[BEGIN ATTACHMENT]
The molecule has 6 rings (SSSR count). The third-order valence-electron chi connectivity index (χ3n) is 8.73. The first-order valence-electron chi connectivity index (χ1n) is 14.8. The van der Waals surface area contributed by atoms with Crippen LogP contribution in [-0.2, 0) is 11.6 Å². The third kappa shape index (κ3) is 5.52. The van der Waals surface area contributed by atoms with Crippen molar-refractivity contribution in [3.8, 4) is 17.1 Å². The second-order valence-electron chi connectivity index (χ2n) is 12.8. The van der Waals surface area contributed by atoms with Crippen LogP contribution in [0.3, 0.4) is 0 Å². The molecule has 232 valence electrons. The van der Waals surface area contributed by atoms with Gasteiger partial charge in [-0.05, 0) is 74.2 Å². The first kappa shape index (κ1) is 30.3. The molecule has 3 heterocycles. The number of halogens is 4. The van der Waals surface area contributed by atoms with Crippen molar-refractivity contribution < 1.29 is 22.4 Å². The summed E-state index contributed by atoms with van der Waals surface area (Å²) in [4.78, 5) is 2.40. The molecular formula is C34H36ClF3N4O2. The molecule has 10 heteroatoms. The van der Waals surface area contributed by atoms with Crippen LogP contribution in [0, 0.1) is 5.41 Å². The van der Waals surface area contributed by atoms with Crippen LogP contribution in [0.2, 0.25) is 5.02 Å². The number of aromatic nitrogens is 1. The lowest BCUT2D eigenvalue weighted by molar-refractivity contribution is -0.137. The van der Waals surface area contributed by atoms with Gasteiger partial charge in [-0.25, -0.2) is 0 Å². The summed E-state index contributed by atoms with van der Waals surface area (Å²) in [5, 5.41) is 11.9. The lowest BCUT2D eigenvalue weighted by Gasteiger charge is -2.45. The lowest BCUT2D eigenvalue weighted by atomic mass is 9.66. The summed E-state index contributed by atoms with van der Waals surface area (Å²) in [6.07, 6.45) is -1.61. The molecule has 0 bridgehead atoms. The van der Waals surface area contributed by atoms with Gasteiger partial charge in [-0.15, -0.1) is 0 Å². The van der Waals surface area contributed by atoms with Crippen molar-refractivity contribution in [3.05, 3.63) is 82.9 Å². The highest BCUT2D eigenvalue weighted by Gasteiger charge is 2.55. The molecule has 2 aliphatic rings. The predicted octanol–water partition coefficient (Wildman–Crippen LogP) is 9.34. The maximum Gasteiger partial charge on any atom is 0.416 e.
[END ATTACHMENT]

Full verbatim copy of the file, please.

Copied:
The molecule has 6 rings (SSSR count). The third-order valence-electron chi connectivity index (χ3n) is 8.73. The first-order valence-electron chi connectivity index (χ1n) is 14.8. The van der Waals surface area contributed by atoms with Crippen LogP contribution in [-0.2, 0) is 11.6 Å². The third kappa shape index (κ3) is 5.52. The van der Waals surface area contributed by atoms with Crippen molar-refractivity contribution in [3.8, 4) is 17.1 Å². The second-order valence-electron chi connectivity index (χ2n) is 12.8. The van der Waals surface area contributed by atoms with Crippen LogP contribution in [0.3, 0.4) is 0 Å². The molecule has 232 valence electrons. The van der Waals surface area contributed by atoms with Gasteiger partial charge in [-0.05, 0) is 74.2 Å². The first kappa shape index (κ1) is 30.3. The molecule has 3 heterocycles. The number of halogens is 4. The van der Waals surface area contributed by atoms with Crippen molar-refractivity contribution < 1.29 is 22.4 Å². The summed E-state index contributed by atoms with van der Waals surface area (Å²) in [4.78, 5) is 2.40. The molecular formula is C34H36ClF3N4O2. The molecule has 10 heteroatoms. The van der Waals surface area contributed by atoms with Crippen LogP contribution in [0, 0.1) is 5.41 Å². The van der Waals surface area contributed by atoms with Crippen LogP contribution in [0.2, 0.25) is 5.02 Å². The number of aromatic nitrogens is 1. The lowest BCUT2D eigenvalue weighted by molar-refractivity contribution is -0.137. The van der Waals surface area contributed by atoms with Gasteiger partial charge in [-0.25, -0.2) is 0 Å². The summed E-state index contributed by atoms with van der Waals surface area (Å²) in [5, 5.41) is 11.9. The lowest BCUT2D eigenvalue weighted by Gasteiger charge is -2.45. The lowest BCUT2D eigenvalue weighted by atomic mass is 9.66. The summed E-state index contributed by atoms with van der Waals surface area (Å²) in [6.07, 6.45) is -1.61. The molecule has 0 bridgehead atoms. The van der Waals surface area contributed by atoms with Gasteiger partial charge in [-0.15, -0.1) is 0 Å². The van der Waals surface area contributed by atoms with Crippen molar-refractivity contribution in [3.05, 3.63) is 82.9 Å². The highest BCUT2D eigenvalue weighted by Gasteiger charge is 2.55. The molecule has 2 aliphatic rings. The predicted octanol–water partition coefficient (Wildman–Crippen LogP) is 9.34. The maximum Gasteiger partial charge on any atom is 0.416 e.